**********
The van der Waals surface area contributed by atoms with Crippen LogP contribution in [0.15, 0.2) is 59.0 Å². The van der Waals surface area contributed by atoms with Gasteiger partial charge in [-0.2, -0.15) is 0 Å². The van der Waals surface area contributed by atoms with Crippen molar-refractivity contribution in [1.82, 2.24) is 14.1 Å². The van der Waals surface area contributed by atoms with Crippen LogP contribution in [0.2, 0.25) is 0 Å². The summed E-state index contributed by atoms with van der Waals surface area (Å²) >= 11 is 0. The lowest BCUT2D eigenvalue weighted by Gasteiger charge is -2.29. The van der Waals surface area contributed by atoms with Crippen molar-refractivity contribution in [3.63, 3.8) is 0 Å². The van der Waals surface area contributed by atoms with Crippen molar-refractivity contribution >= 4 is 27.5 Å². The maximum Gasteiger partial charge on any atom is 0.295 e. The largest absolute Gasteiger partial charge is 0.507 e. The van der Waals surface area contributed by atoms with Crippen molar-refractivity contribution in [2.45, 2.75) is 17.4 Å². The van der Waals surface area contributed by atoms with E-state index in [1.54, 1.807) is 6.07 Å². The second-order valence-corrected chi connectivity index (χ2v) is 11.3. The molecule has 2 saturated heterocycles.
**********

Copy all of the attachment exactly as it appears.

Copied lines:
The van der Waals surface area contributed by atoms with Crippen LogP contribution in [0.15, 0.2) is 59.0 Å². The van der Waals surface area contributed by atoms with Gasteiger partial charge in [-0.2, -0.15) is 0 Å². The van der Waals surface area contributed by atoms with Crippen molar-refractivity contribution in [1.82, 2.24) is 14.1 Å². The van der Waals surface area contributed by atoms with Crippen LogP contribution in [0.2, 0.25) is 0 Å². The summed E-state index contributed by atoms with van der Waals surface area (Å²) >= 11 is 0. The lowest BCUT2D eigenvalue weighted by Gasteiger charge is -2.29. The van der Waals surface area contributed by atoms with Crippen molar-refractivity contribution in [3.63, 3.8) is 0 Å². The van der Waals surface area contributed by atoms with Crippen molar-refractivity contribution >= 4 is 27.5 Å². The maximum Gasteiger partial charge on any atom is 0.295 e. The largest absolute Gasteiger partial charge is 0.507 e. The van der Waals surface area contributed by atoms with Crippen molar-refractivity contribution in [2.45, 2.75) is 17.4 Å². The van der Waals surface area contributed by atoms with E-state index in [1.54, 1.807) is 6.07 Å². The second-order valence-corrected chi connectivity index (χ2v) is 11.3. The molecule has 2 saturated heterocycles.